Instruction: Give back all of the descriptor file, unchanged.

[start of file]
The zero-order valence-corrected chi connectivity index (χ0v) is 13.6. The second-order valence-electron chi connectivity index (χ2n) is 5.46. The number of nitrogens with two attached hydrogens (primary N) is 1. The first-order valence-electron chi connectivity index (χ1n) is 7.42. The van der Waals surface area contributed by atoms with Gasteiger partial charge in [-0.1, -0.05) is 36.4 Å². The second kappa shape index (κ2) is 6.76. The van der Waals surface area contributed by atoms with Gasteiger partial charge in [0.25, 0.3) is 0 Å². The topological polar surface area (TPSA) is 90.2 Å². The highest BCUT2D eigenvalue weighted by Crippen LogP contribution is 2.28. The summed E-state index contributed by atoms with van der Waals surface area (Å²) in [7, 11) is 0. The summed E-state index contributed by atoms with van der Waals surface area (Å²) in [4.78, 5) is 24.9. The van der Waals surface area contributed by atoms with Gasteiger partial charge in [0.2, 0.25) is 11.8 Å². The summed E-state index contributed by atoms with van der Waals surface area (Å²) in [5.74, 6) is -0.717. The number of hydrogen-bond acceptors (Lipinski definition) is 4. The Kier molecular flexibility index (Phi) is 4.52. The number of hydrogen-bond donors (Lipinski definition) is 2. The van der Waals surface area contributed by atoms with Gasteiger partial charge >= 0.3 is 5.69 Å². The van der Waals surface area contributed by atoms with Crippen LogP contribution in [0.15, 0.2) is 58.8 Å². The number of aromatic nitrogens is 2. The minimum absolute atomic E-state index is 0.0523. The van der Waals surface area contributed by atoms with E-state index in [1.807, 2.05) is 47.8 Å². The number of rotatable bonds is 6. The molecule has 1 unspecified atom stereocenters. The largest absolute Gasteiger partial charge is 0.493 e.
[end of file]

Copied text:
The zero-order valence-corrected chi connectivity index (χ0v) is 13.6. The second-order valence-electron chi connectivity index (χ2n) is 5.46. The number of nitrogens with two attached hydrogens (primary N) is 1. The first-order valence-electron chi connectivity index (χ1n) is 7.42. The van der Waals surface area contributed by atoms with Gasteiger partial charge in [-0.1, -0.05) is 36.4 Å². The second kappa shape index (κ2) is 6.76. The van der Waals surface area contributed by atoms with Gasteiger partial charge in [0.25, 0.3) is 0 Å². The topological polar surface area (TPSA) is 90.2 Å². The highest BCUT2D eigenvalue weighted by Crippen LogP contribution is 2.28. The summed E-state index contributed by atoms with van der Waals surface area (Å²) in [7, 11) is 0. The summed E-state index contributed by atoms with van der Waals surface area (Å²) in [4.78, 5) is 24.9. The van der Waals surface area contributed by atoms with Gasteiger partial charge in [0.2, 0.25) is 11.8 Å². The summed E-state index contributed by atoms with van der Waals surface area (Å²) in [5.74, 6) is -0.717. The number of hydrogen-bond acceptors (Lipinski definition) is 4. The Kier molecular flexibility index (Phi) is 4.52. The number of hydrogen-bond donors (Lipinski definition) is 2. The van der Waals surface area contributed by atoms with Gasteiger partial charge >= 0.3 is 5.69 Å². The van der Waals surface area contributed by atoms with Crippen LogP contribution in [0.15, 0.2) is 58.8 Å². The number of aromatic nitrogens is 2. The minimum absolute atomic E-state index is 0.0523. The van der Waals surface area contributed by atoms with E-state index in [1.807, 2.05) is 47.8 Å². The number of rotatable bonds is 6. The molecule has 1 unspecified atom stereocenters. The largest absolute Gasteiger partial charge is 0.493 e.